- Hinges and clasps: The hinges and clasps of a trinket box should be sturdy and secure. Make sure that they are easy to open and close, but also strong enough to keep the box closed when necessary.
Where to buy trinket boxes
If you are looking for a trinket box, there are several places where you can find them. Trinket boxes are in production. If you can’t find a modern-day trinket box you like, consider a vintage trinket boxes. Sources below will get you started.
Trinket box manufacturers
There are many companies that specialize in creating and selling trinket boxes. Some popular options include:
- Belleek trinket boxes. Belleek trinkets boxes are made of china. They are expensive because of the fragile nature of the china, it’s hard to find Belleek trinket boxes that are still in mint condition.
According to Dr. Lori, “Belleek is very fragile and therefore, condition is vital to maintaining its overall value. Belleek parian china pieces that are cracked, even a hairline crack, lose value in the market quickly. Pieces of a particular size and form are very collectible. Belleek china sets in popular patterns like the Neptune pattern and rare objects like baskets and figurines are collectible and very pricey. Be sure that you are collecting actual Belleek pieces and not a fake or impostor piece of china.”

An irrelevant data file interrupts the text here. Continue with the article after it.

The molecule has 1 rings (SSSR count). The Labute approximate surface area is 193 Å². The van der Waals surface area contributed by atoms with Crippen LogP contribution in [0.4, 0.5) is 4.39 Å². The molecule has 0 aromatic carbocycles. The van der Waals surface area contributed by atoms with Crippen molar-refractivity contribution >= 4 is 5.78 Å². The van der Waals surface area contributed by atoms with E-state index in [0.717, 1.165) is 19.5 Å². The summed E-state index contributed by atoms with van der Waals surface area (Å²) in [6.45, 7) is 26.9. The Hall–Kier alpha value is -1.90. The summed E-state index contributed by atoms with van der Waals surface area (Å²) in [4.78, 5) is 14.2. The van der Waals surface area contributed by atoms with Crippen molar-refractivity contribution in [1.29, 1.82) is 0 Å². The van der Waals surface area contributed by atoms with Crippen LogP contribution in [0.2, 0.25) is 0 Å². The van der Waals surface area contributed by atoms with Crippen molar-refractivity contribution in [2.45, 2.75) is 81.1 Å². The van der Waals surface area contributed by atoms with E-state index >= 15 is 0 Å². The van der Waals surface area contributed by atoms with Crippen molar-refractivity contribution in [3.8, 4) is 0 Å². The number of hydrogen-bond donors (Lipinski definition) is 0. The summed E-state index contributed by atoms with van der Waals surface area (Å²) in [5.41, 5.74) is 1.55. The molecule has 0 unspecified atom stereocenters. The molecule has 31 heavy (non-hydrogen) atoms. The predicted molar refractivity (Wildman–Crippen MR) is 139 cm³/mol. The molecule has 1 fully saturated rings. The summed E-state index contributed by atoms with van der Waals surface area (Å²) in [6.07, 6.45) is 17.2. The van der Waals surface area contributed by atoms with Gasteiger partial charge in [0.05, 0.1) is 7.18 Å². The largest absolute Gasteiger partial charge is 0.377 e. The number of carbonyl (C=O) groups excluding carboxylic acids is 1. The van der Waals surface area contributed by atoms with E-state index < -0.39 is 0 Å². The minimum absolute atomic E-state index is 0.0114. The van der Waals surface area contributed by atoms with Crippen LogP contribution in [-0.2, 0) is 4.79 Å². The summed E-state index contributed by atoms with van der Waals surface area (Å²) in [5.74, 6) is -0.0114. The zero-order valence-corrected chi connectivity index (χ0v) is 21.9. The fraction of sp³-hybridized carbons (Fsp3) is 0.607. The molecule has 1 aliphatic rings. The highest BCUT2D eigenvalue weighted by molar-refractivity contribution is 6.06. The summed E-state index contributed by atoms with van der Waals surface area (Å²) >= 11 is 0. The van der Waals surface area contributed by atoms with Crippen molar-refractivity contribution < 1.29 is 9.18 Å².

- Capodimonte trinket box. According to Dr. Lori, “Values for Capodimonte pieces range from a few hundred dollars for a small piece with only a few ornamental sculptural additions to several tens of thousands of dollars for a large scale piece with many highly decorated intricate sculptural ornaments found overall.”
- Fenton Art Glass AKA carnival glass. “With over 100 years of production history, countless Fenton Art Glass pieces are on the market today. Although older glassware remains highly desirable, collectors also value newer Fenton items.” – True Legacy Homes